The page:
It’s hard to believe that 20 years have passed since the bombing of the Alfred P Murrah building and the senseless death of 168 people. It will be forever seared into the memory of all of us who heard the news reports on April 19, 1995.
The memorial with empty chairs to signify the location of each person who died is very moving. There’s also a museum which we didn’t visit. Long ramps provide wheelchair access to all levels of the memorial. Parking is available along the street.
Oklahoma City has a mini version of San Antonio’s riverwalk. Bricktown, a former warehouse district, is now an entertainment center with hotels, restaurants, clubs, shopping, and a baseball stadium. The Bricktown Canal Trail is about one mile round trip and connects to the Oklahoma River Trails for an additional 13 miles. The canal trail is for walking only but bikes and skates are allowed on the river trail. Both trails are paved and almost level. RVs can be parked in the large lot south of the Bass Pro Shops.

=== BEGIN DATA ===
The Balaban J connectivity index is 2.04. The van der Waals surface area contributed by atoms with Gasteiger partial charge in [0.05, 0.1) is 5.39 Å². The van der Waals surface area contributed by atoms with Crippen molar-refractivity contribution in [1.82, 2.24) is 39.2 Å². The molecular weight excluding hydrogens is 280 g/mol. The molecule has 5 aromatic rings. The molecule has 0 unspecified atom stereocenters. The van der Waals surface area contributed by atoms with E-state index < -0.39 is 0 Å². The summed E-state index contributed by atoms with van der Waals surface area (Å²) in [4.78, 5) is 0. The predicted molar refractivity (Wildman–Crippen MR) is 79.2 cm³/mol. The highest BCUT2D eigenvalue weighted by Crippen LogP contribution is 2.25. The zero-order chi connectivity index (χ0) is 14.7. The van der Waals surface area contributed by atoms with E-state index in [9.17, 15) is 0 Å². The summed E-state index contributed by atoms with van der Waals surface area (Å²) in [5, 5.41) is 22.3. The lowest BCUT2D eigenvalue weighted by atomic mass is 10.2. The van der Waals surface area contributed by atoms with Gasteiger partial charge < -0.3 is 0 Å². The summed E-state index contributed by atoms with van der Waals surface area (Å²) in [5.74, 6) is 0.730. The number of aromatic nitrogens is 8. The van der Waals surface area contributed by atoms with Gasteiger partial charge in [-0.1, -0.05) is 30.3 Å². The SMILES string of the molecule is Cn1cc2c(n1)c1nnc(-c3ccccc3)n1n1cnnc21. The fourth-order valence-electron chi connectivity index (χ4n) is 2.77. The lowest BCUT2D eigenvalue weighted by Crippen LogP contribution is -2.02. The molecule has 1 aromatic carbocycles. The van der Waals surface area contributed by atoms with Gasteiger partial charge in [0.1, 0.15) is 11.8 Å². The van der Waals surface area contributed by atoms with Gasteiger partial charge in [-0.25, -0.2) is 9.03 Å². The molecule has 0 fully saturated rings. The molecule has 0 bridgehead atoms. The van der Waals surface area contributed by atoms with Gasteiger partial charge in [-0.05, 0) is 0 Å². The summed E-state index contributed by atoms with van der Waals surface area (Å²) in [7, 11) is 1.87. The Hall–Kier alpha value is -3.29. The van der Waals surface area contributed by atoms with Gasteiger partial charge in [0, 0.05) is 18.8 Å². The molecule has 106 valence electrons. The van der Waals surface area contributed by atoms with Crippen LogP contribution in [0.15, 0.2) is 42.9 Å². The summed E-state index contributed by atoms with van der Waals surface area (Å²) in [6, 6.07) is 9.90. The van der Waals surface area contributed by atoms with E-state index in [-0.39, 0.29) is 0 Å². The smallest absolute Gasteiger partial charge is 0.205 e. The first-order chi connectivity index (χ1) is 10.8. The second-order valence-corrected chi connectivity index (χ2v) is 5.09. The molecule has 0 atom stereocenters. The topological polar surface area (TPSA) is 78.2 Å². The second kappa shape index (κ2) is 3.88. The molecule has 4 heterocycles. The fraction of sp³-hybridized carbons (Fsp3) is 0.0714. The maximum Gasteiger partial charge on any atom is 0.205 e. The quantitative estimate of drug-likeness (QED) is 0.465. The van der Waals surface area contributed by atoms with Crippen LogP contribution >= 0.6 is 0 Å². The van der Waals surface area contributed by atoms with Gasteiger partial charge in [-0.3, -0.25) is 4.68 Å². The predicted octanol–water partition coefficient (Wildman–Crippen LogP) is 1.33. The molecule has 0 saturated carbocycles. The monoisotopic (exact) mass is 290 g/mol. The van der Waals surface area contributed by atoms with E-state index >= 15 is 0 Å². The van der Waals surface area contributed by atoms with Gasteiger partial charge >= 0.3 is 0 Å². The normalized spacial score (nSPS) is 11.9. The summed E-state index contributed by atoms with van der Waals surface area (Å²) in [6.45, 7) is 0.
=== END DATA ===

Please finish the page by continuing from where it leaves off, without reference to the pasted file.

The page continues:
At the south end of the canal trail the Centennial Land Run Monument depicts the opening up of more than 2 million acres of unassigned land in Indian Territory to eager settlers. 36 statues are included in the monument with plans to add 7 more. It’s an amazing piece of art.
Oklahoma City is home to some wonderful buildings. Some are vacant but plans are in the works to save as many as possible.
The Sunshine Laundry was opened in 1929 and closed in the mid 1980s. This magnificent neon sign is on the roof of the two story building and appears to be in wonderful condition.
The Milk Bottle Grocery sits on a little island that used to be a streetcar stop. The building is from 1930, the bottle from 1948. Over the years it’s been a grocery store, a fruit stand, a laundry service and a barbecue stand
The Jewel Theater, built in 1931, was one of three theaters built in Oklahoma City's black community at a time when everything in the city was segregated. It closed in the late 1970s.
The little art deco building housing Master Cleaners was built in 1946 and restored to it’s original appearance in 2006.
Another art deco gem, the Oklahoma City Depot, was built in 1934 and is undergoing renovation to become a transportation hub for bicycles, streetcars and commuter trains
Built in 1958, the Gold Dome was the fifth geodesic dome constructed in the world. It served as a bank until 2001 and is now empty.
The Tower Theater built in 1931 is being renovated.